Photo: Dancing in Moonlight
While this image contains no dancing or moonlight, I thought it was an appropriate title for the visual, which feels just as magical. You’re seeing a Christmas Rose (a member of the buttercup family of flowers) illuminated by ultraviolet light, speckled with fluorescing powder around the scene for the shapes / bokeh you see in the foreground and background.

The object in the upper left corner is the ultraviolet flash which is providing all the light for the scene. I had images with it placed farther away, but I felt it helped build a connection to the flower, even with the odd-shaped flare radiating through the center of the frame. The flower and the light weren’t the more curious part of this image, however. That falls to the choice of lens!

This photograph was shot with the Canon 15mm fisheye lens. I attached a 12mm extension tube to it, which shifted the focus so severely inward that what would normally be “infinity” is not touching the front element of the lens. Here’s a behind-the-scenes image that shows the closeness of the flower and optics – they are smushed up together. A black tablecloth is placed behind and I sprinkled a bit of UV-fluorescing powder on it, some of which ended up on the flower and some ended up on the lens itself as well as the background. This creates all the shapes you see in the frame.

These shapes are largely pentagonal because the Canon 15mm fisheye has five aperture blades, so the resulting bokeh has five sides. Some of these shapes are distorted around the edges, probably due to a combination of the powder being on the lens and being close to the edge of the frame.

The pollen of this flower glows so very beautifully under UV light, I need to make more images of it. This was just an initial artistic experiment that went into so strange directions! Initially, I wanted the out of focus dots to be stars, photographed against the night sky. When I tested the possibilities, the stars didn’t perform well enough at this focus setting, producing a bland night sky. The light points needed to be closer, and a few hours of experimentation resulted in the image we have here.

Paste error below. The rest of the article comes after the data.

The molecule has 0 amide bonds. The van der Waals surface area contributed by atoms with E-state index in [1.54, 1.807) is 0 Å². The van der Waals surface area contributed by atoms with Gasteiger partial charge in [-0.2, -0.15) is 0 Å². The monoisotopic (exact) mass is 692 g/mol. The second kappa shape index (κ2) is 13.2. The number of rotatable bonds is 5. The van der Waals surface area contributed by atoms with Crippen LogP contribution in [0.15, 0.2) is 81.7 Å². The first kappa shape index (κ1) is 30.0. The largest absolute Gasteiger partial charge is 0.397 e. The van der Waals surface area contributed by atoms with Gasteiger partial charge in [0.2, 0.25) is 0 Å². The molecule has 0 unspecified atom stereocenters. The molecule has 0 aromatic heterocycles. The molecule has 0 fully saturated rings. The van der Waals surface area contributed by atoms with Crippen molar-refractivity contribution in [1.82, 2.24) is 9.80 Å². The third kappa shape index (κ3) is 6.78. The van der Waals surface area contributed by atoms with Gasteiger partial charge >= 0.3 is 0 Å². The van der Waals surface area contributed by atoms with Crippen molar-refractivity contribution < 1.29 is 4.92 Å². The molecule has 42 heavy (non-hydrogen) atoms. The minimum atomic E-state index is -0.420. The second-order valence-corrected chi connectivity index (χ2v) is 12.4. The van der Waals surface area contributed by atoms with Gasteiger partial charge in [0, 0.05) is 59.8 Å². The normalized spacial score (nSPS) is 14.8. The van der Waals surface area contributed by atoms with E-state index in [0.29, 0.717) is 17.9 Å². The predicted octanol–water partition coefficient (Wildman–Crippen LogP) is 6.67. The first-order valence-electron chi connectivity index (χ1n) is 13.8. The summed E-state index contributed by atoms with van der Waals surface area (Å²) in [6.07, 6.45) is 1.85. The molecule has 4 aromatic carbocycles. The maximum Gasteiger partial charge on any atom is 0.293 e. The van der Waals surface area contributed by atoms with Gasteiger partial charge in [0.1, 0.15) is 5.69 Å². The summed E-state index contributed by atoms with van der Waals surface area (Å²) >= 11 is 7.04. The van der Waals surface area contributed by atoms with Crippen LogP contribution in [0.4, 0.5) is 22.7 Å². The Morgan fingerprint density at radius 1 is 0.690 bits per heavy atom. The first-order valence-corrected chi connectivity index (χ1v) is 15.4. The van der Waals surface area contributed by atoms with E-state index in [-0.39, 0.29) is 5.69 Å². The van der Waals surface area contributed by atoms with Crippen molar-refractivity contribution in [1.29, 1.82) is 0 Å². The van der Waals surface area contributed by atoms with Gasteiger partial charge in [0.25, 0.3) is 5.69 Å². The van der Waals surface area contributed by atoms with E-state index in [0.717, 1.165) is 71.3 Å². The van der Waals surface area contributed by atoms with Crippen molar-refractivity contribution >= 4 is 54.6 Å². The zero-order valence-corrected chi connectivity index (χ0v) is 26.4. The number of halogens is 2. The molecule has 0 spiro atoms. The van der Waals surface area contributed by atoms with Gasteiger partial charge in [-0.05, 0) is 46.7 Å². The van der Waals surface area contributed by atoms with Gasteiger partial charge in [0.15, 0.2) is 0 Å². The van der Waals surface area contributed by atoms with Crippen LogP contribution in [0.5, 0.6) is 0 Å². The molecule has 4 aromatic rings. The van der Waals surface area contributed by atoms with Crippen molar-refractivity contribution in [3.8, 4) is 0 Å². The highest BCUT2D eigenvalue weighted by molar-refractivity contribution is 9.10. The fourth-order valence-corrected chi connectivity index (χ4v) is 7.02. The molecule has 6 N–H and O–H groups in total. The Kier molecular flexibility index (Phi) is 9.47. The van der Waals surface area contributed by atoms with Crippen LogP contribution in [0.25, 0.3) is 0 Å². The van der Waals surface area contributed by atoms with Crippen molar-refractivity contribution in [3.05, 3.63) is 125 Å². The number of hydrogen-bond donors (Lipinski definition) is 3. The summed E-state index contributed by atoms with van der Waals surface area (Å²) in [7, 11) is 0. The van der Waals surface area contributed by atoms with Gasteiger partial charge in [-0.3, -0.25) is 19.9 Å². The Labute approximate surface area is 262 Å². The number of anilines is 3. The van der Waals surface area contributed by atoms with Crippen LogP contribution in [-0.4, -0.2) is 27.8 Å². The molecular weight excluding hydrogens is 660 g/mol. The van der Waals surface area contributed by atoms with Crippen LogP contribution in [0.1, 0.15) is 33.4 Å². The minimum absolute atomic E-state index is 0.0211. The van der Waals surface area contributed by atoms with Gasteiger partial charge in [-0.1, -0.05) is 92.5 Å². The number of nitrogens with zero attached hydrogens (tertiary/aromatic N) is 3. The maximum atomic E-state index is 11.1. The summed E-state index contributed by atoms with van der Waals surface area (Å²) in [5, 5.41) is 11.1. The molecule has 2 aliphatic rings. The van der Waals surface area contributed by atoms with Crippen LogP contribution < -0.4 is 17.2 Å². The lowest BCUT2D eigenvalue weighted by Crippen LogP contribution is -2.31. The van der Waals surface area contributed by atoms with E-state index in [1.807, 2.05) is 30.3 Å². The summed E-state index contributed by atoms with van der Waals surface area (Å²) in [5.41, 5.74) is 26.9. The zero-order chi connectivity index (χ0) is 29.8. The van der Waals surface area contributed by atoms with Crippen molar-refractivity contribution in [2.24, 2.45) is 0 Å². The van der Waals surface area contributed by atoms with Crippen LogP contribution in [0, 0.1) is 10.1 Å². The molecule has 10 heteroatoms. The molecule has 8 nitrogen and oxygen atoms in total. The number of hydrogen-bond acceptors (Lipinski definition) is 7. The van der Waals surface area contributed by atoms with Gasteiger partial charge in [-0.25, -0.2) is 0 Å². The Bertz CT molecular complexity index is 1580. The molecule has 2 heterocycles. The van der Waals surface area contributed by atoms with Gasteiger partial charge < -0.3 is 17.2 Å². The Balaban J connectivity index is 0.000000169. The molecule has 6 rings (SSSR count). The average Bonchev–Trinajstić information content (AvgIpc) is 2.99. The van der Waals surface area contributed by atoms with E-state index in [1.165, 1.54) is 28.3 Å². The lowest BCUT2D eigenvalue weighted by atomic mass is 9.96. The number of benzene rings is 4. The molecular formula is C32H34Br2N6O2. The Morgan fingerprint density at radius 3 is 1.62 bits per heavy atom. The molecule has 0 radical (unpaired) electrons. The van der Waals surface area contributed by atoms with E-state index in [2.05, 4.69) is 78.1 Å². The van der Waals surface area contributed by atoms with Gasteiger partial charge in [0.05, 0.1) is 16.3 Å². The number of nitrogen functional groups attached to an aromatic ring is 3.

It’s not perfect, but I think it might be one of the most magic “macro fisheye” images created. For that, I’m very happy with the results!
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Don Komarechka
Public
Dancing in Moonlight
While this image contains no dancing or moonlight, I thought it was an appropriate title for the visual, which feels just as magical. You’re seeing a Christmas Rose (a member of the buttercup family of flowers) illuminated by ultraviolet light, speckled with fluorescing powder around the scene for the shapes / bokeh you see in the foreground and background.

The object in the upper left corner is the ultraviolet flash which is providing all the light for the scene. I had images with it placed farther away, but I felt it helped build a connection to the flower, even with the odd-shaped flare radiating through the center of the frame. The flower and the light weren’t the more curious part of this image, however. That falls to the choice of lens!

This photograph was shot with the Canon 15mm fisheye lens. I attached a 12mm extension tube to it, which shifted the focus so severely inward that what would normally be “infinity” is not touching the front element of the lens. Here’s a behind-the-scenes image that shows the closeness of the flower and optics – they are smushed up together. A black tablecloth is placed behind and I sprinkled a bit of UV-fluorescing powder on it, some of which ended up on the flower and some ended up on the lens itself as well as the background. This creates all the shapes you see in the frame.

These shapes are largely pentagonal because the Canon 15mm fisheye has five aperture blades, so the resulting bokeh has five sides. Some of these shapes are distorted around the edges, probably due to a combination of the powder being on the lens and being close to the edge of the frame.

The pollen of this flower glows so very beautifully under UV light, I need to make more images of it. This was just an initial artistic experiment that went into so strange directions! Initially, I wanted the out of focus dots to be stars, photographed against the night sky. When I tested the possibilities, the stars didn’t perform well enough at this focus setting, producing a bland night sky. The light points needed to be closer, and a few hours of experimentation resulted in the image we have here.

It’s not perfect, but I think it might be one of the most magic “macro fisheye” images created. For that, I’m very happy with the results!

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